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Pre-Veterinary Studies

The Breakdown

They are cuddly and adorable.  They are our constant companions, a source of amusement and a source of comfort.  They play a vital role in the natural order of things.  And some of them taste delicious!  If you have a great appreciation for all things animal and desire a career centered around them, well, pre-veterinary studies might be the academic track for you. 

While most colleges and universities don’t actually offer pre-veterinary studies as a major, many do offer programs to advise vet school-bound students and ensure they fulfill all the necessary pre-requisites.  They also help to make sure that you’ll be ready to conquer the Medical College Admission Test (MCAT), Veterinary Aptitude Test (VAT) or the Graduate Record Examination (GRE).  Depending on where you apply, one of these exams will certainly be a requirement.

Fortunately, though it’s common for pre-veterinary students to major in biology or chemistry, vet schools don’t require or favor any particular major.  As long as you fulfill the pre-requisites you are free to study anything from photography to theology.  Of course, you will be expected to have a strong foundation in the natural sciences.  And you’ll actually be required to have taken a few social science and humanities classes to boot.  Finally, it will be imperative for you to have intern, volunteer or work experience at a vet clinic or rescue organization.  After all, admissions committees want to see a continued interest in animals.      

Students who fancy themselves vet school-bound tend to have aptitude for science and very strong quantitative and analytical skills.  They are also focused and determined and know how to remain calm in even the most stressful situation.  Finally, they usually do not suffer from dog, cat or other animal allergies.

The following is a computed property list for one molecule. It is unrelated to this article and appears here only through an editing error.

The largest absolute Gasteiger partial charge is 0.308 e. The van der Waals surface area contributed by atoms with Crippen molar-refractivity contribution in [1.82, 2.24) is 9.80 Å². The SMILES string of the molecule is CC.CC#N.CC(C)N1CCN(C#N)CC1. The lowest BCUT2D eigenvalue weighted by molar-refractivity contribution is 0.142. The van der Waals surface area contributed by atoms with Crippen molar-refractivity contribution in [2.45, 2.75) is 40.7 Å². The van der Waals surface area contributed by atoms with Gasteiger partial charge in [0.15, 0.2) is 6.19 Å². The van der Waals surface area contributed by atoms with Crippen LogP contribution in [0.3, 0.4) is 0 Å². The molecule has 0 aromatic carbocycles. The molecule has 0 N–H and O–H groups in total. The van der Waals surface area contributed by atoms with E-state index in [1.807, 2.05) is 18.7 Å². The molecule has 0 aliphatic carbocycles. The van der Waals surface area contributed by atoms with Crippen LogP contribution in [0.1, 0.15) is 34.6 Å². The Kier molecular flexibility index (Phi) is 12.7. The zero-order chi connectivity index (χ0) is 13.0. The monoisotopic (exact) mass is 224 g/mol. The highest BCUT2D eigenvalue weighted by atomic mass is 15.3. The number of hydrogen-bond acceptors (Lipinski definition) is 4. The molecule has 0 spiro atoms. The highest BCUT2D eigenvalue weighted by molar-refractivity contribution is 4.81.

Nuts and Bolts

To prepare for graduate study, pre-veterinary studies students take classes such as: Biology, Inorganic Chemistry, Genetics, Biochemistry, Organic Chemistry, Physics, Statistics, Calculus, Microbiology, Introduction to Animal Science, Ornithology, Mammalogy, Biology and Management of Fishes, Biology of Amphibians and Reptiles, Principles of Animal Nutrition, Molecular Biology, Analytic Geometry, Basic Biology of Microorganisms and Genetic Improvement of Farm Animals.

Decisions, Decisions

Undergrads who declare themselves pre-vet are typically passionate about the sciences and nature.  Therefore, it’s common for them to study biology, chemistry, wildlife management, equine studies, biochemistry, environmental science, forestry, zoology, paleontology, entomology, marine biology, oceanography, conservation biology, biomedical engineering, pre-dentistry and pre-medicine. 

What's Next

If you have your sights set on pre-veterinary studies, chances are both vet school and a career as a veterinarian are in your future.  While earning a bachelor’s degree is an important and necessary first step, you’ll also have to take the aforementioned MCAT, VAT or GRE (vet schools differ on their application requirements).  And, because this cannot be stated enough, you’ll need to have proven experience in either a vet clinic or rescue organization.  

Vet school itself is a four-year commitment.  The first half of your education will involve classroom and laboratory work.  You’ll cover topics such as anatomy, physiology and pharmacology.  The latter half of your education will be more practical.  You’ll begin working directly with patients.  Like (human) medicine, you can also choose to focus on a specialty such as oncology or neurology.  And upon graduation you will need to become licensed in order to practice.

Of course, gaining admission to veterinary school is quite competitive, especially because there are so few programs in the country.  Additionally, there’s always the possibility that your professional goals will change.  Therefore, it’s important to recognize that students who complete a pre-veterinary track can also end up working in biomedical research, biotechnology, cancer research, public health, nutrition, animal management and even education (among other fields). 



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Don Munce